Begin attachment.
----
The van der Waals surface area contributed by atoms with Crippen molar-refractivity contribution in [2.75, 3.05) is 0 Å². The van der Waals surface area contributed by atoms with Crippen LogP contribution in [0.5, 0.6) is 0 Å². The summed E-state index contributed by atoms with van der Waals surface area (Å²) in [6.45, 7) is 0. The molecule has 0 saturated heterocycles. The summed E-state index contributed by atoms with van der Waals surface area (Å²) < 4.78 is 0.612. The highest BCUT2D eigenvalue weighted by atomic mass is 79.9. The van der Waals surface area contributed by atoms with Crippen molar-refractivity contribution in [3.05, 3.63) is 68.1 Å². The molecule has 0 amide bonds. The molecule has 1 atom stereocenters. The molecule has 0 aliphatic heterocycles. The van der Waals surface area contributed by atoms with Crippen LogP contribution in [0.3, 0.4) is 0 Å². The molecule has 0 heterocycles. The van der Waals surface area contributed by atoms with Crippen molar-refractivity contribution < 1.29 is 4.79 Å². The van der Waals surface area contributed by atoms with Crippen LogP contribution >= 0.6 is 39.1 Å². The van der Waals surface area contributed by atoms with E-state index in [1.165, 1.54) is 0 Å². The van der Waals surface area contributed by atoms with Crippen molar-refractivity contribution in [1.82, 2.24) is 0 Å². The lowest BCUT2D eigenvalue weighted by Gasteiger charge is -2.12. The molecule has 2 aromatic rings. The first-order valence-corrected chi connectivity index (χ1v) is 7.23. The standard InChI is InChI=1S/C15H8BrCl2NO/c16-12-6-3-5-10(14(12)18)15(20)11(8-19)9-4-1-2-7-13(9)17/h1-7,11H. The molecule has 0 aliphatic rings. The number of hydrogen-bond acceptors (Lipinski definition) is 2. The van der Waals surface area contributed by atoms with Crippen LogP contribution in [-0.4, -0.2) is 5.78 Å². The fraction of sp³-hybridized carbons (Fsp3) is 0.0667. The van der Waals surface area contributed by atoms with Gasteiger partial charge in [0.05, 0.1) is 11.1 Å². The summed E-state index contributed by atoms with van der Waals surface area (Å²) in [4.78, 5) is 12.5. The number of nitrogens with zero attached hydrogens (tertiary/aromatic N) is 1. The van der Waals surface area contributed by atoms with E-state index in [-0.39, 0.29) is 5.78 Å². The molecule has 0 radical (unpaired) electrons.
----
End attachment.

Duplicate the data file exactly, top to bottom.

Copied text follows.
The van der Waals surface area contributed by atoms with Crippen molar-refractivity contribution in [2.75, 3.05) is 0 Å². The van der Waals surface area contributed by atoms with Crippen LogP contribution in [0.5, 0.6) is 0 Å². The summed E-state index contributed by atoms with van der Waals surface area (Å²) in [6.45, 7) is 0. The molecule has 0 saturated heterocycles. The summed E-state index contributed by atoms with van der Waals surface area (Å²) < 4.78 is 0.612. The highest BCUT2D eigenvalue weighted by atomic mass is 79.9. The van der Waals surface area contributed by atoms with Crippen molar-refractivity contribution in [3.05, 3.63) is 68.1 Å². The molecule has 0 amide bonds. The molecule has 1 atom stereocenters. The molecule has 0 aliphatic heterocycles. The van der Waals surface area contributed by atoms with Crippen LogP contribution in [0.3, 0.4) is 0 Å². The molecule has 0 heterocycles. The van der Waals surface area contributed by atoms with Crippen molar-refractivity contribution < 1.29 is 4.79 Å². The van der Waals surface area contributed by atoms with Crippen LogP contribution >= 0.6 is 39.1 Å². The van der Waals surface area contributed by atoms with E-state index in [1.165, 1.54) is 0 Å². The van der Waals surface area contributed by atoms with Crippen molar-refractivity contribution in [1.82, 2.24) is 0 Å². The lowest BCUT2D eigenvalue weighted by Gasteiger charge is -2.12. The molecule has 2 aromatic rings. The first-order valence-corrected chi connectivity index (χ1v) is 7.23. The standard InChI is InChI=1S/C15H8BrCl2NO/c16-12-6-3-5-10(14(12)18)15(20)11(8-19)9-4-1-2-7-13(9)17/h1-7,11H. The molecule has 0 aliphatic rings. The number of hydrogen-bond acceptors (Lipinski definition) is 2. The van der Waals surface area contributed by atoms with Crippen LogP contribution in [-0.4, -0.2) is 5.78 Å². The fraction of sp³-hybridized carbons (Fsp3) is 0.0667. The van der Waals surface area contributed by atoms with Gasteiger partial charge in [0.05, 0.1) is 11.1 Å². The summed E-state index contributed by atoms with van der Waals surface area (Å²) in [4.78, 5) is 12.5. The number of nitrogens with zero attached hydrogens (tertiary/aromatic N) is 1. The van der Waals surface area contributed by atoms with E-state index in [-0.39, 0.29) is 5.78 Å². The molecule has 0 radical (unpaired) electrons.